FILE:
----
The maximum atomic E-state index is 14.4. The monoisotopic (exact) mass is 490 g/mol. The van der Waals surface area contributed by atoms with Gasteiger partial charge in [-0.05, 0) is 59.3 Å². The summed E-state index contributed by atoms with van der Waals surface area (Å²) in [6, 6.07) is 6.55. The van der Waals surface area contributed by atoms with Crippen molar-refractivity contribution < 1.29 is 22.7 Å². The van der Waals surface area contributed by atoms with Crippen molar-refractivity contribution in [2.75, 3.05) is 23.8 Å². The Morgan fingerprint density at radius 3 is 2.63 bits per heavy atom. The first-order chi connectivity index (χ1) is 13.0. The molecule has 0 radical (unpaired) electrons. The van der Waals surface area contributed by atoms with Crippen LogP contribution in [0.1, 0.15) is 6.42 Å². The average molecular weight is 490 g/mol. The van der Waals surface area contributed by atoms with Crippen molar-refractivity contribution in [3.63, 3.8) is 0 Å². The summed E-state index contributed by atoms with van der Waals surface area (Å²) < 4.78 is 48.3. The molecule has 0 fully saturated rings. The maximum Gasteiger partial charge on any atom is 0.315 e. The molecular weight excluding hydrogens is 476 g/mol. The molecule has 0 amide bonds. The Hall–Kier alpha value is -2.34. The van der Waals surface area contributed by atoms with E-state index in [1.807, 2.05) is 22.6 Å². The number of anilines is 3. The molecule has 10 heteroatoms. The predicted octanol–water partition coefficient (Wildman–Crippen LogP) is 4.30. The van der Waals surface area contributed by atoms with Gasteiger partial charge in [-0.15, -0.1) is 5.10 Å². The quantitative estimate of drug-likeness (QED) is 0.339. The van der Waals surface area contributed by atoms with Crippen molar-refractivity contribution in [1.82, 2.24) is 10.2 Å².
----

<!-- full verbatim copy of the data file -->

The maximum atomic E-state index is 14.4. The monoisotopic (exact) mass is 490 g/mol. The van der Waals surface area contributed by atoms with Gasteiger partial charge in [-0.05, 0) is 59.3 Å². The summed E-state index contributed by atoms with van der Waals surface area (Å²) in [6, 6.07) is 6.55. The van der Waals surface area contributed by atoms with Crippen molar-refractivity contribution < 1.29 is 22.7 Å². The van der Waals surface area contributed by atoms with Crippen molar-refractivity contribution in [2.75, 3.05) is 23.8 Å². The Morgan fingerprint density at radius 3 is 2.63 bits per heavy atom. The first-order chi connectivity index (χ1) is 13.0. The molecule has 0 radical (unpaired) electrons. The van der Waals surface area contributed by atoms with Crippen LogP contribution in [0.1, 0.15) is 6.42 Å². The average molecular weight is 490 g/mol. The van der Waals surface area contributed by atoms with Crippen molar-refractivity contribution in [3.63, 3.8) is 0 Å². The summed E-state index contributed by atoms with van der Waals surface area (Å²) < 4.78 is 48.3. The molecule has 0 fully saturated rings. The maximum Gasteiger partial charge on any atom is 0.315 e. The molecular weight excluding hydrogens is 476 g/mol. The molecule has 0 amide bonds. The Hall–Kier alpha value is -2.34. The van der Waals surface area contributed by atoms with E-state index in [1.807, 2.05) is 22.6 Å². The number of anilines is 3. The molecule has 10 heteroatoms. The predicted octanol–water partition coefficient (Wildman–Crippen LogP) is 4.30. The van der Waals surface area contributed by atoms with Gasteiger partial charge in [-0.15, -0.1) is 5.10 Å². The quantitative estimate of drug-likeness (QED) is 0.339. The van der Waals surface area contributed by atoms with Crippen molar-refractivity contribution in [1.82, 2.24) is 10.2 Å².